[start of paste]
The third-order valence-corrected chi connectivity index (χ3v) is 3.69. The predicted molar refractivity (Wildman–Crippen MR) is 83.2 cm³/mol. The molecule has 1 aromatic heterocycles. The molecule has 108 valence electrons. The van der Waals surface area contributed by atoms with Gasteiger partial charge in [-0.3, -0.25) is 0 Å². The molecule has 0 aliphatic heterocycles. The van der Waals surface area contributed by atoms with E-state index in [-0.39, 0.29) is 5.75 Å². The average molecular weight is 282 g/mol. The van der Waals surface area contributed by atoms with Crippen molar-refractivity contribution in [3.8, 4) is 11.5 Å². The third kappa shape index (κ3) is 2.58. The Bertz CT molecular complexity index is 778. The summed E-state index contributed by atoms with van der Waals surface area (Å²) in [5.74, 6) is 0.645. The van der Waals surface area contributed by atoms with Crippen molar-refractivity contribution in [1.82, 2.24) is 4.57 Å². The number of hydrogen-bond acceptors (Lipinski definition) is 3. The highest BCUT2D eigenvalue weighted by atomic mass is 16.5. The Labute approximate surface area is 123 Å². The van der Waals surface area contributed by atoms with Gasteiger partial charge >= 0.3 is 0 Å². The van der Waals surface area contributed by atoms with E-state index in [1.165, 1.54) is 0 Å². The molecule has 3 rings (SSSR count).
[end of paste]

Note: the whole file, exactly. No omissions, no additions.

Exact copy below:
The third-order valence-corrected chi connectivity index (χ3v) is 3.69. The predicted molar refractivity (Wildman–Crippen MR) is 83.2 cm³/mol. The molecule has 1 aromatic heterocycles. The molecule has 108 valence electrons. The van der Waals surface area contributed by atoms with Gasteiger partial charge in [-0.3, -0.25) is 0 Å². The molecule has 0 aliphatic heterocycles. The van der Waals surface area contributed by atoms with E-state index in [-0.39, 0.29) is 5.75 Å². The average molecular weight is 282 g/mol. The van der Waals surface area contributed by atoms with Crippen molar-refractivity contribution in [3.8, 4) is 11.5 Å². The third kappa shape index (κ3) is 2.58. The Bertz CT molecular complexity index is 778. The summed E-state index contributed by atoms with van der Waals surface area (Å²) in [5.74, 6) is 0.645. The van der Waals surface area contributed by atoms with Crippen molar-refractivity contribution in [1.82, 2.24) is 4.57 Å². The number of hydrogen-bond acceptors (Lipinski definition) is 3. The highest BCUT2D eigenvalue weighted by atomic mass is 16.5. The Labute approximate surface area is 123 Å². The van der Waals surface area contributed by atoms with Gasteiger partial charge >= 0.3 is 0 Å². The van der Waals surface area contributed by atoms with E-state index in [1.165, 1.54) is 0 Å². The molecule has 3 rings (SSSR count).